Gay Christians criticise 'unhelpful' protests against Pope's visit

Lesbian and gay Christians have criticised secularist plans to protest at the Pope's visit to the UK this month.

The Lesbian and Gay Christian Movement (LGCM), said that the tactics of some campaigners were "unhelpful and counterproductive".

The Protest the Pope coalition has been leading complaints against the Pontiff's visit, accusing him of being against gay rights and women's equality.

Members plan to stage protests during the four-day trip.

But the LGCM said: "The Protest the Pope coalition of secularist groups has opposed the trip and promised noisy protests, but progressive Christians believe that this is unhelpful and counterproductive."

Instead, the Christian body has said it will hold a prayer vigil instead of a protest to show the Pope that his "homophobic comments affect real people".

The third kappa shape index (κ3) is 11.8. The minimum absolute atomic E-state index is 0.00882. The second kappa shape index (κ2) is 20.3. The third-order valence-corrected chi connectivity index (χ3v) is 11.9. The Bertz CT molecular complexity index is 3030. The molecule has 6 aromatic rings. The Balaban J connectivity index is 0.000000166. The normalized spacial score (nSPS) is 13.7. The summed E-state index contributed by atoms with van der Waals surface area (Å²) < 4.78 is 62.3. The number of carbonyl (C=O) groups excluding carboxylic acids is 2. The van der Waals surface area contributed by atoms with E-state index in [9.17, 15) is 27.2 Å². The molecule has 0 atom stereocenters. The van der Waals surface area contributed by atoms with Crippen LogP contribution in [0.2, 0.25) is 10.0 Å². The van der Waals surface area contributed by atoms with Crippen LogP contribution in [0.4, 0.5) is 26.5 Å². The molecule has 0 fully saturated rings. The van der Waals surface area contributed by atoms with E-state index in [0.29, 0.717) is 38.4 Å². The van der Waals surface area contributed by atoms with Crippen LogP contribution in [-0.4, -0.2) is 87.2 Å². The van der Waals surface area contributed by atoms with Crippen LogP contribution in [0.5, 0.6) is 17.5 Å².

In a statement last week, the LGCM said that while it disagreed with the Pontiff's teachings on sexual orientation, his UK visit will be an "occasion for celebration".

Members of the Protest the Pope Coalition responded angrily to the Christian group's criticism, with Peter Tatchell accusing it of "sitting on the sidelines".

Mr Tatchell told "This is very disappointing. LGCM should be publicly supporting the many Catholics who dissent from the Pope's harsh, intolerant teachings.

"How can LGCM not applaud protests that highlight the Pope's approach to women's rights, gay equality and the use of condoms to prevent the spread of HIV?

"It is a mistake for LGCM to sit on the sidelines and not participate in Protest the Pope's lawful, peaceful protest against the Papal visit."

Keith Porteous-Wood, of the National Secular Society, added: "Prayer vigils are not going to tell the Pope how horrified the lesbian and gay community are at the Pope's increasingly homophobic stance.

"I support [LGCM's] work but I think prayer vigils are ineffective."

The Pope is to arrive in the UK on September 16th. His four-day visit will include a huge open-air mass in Birmingham, where he will canonise Cardinal Henry John Newman.